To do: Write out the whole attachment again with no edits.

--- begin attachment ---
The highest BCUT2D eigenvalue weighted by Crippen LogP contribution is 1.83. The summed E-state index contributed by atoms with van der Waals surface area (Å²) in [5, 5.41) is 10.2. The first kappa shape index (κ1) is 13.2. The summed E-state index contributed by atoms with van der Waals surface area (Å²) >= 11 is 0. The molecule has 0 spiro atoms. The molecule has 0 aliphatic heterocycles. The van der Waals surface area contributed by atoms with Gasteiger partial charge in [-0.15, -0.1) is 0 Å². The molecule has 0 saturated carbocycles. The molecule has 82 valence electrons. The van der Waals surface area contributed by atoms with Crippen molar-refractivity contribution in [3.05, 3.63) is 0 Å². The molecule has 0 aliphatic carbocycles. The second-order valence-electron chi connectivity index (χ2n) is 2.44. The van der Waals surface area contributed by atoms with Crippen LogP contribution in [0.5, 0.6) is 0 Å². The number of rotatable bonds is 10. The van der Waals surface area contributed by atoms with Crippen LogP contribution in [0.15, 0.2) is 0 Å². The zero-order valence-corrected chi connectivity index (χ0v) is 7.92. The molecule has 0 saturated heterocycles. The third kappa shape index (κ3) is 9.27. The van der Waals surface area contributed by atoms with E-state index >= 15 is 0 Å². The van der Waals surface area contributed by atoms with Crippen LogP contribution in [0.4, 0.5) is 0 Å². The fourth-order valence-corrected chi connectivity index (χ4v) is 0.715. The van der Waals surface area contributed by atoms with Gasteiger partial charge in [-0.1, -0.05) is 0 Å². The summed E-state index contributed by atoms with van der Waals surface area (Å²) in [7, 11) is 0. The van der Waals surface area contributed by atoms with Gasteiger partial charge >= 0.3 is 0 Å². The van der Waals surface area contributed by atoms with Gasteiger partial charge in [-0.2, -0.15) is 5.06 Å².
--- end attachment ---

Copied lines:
The highest BCUT2D eigenvalue weighted by Crippen LogP contribution is 1.83. The summed E-state index contributed by atoms with van der Waals surface area (Å²) in [5, 5.41) is 10.2. The first kappa shape index (κ1) is 13.2. The summed E-state index contributed by atoms with van der Waals surface area (Å²) >= 11 is 0. The molecule has 0 spiro atoms. The molecule has 0 aliphatic heterocycles. The van der Waals surface area contributed by atoms with Gasteiger partial charge in [-0.15, -0.1) is 0 Å². The molecule has 0 saturated carbocycles. The molecule has 82 valence electrons. The van der Waals surface area contributed by atoms with Crippen molar-refractivity contribution in [3.05, 3.63) is 0 Å². The molecule has 0 aliphatic carbocycles. The second-order valence-electron chi connectivity index (χ2n) is 2.44. The van der Waals surface area contributed by atoms with Crippen LogP contribution in [0.5, 0.6) is 0 Å². The number of rotatable bonds is 10. The van der Waals surface area contributed by atoms with Crippen LogP contribution in [0.15, 0.2) is 0 Å². The zero-order valence-corrected chi connectivity index (χ0v) is 7.92. The molecule has 0 saturated heterocycles. The third kappa shape index (κ3) is 9.27. The van der Waals surface area contributed by atoms with E-state index >= 15 is 0 Å². The van der Waals surface area contributed by atoms with Crippen LogP contribution in [0.4, 0.5) is 0 Å². The fourth-order valence-corrected chi connectivity index (χ4v) is 0.715. The van der Waals surface area contributed by atoms with Gasteiger partial charge in [-0.1, -0.05) is 0 Å². The summed E-state index contributed by atoms with van der Waals surface area (Å²) in [7, 11) is 0. The van der Waals surface area contributed by atoms with Gasteiger partial charge >= 0.3 is 0 Å². The van der Waals surface area contributed by atoms with Gasteiger partial charge in [-0.2, -0.15) is 5.06 Å².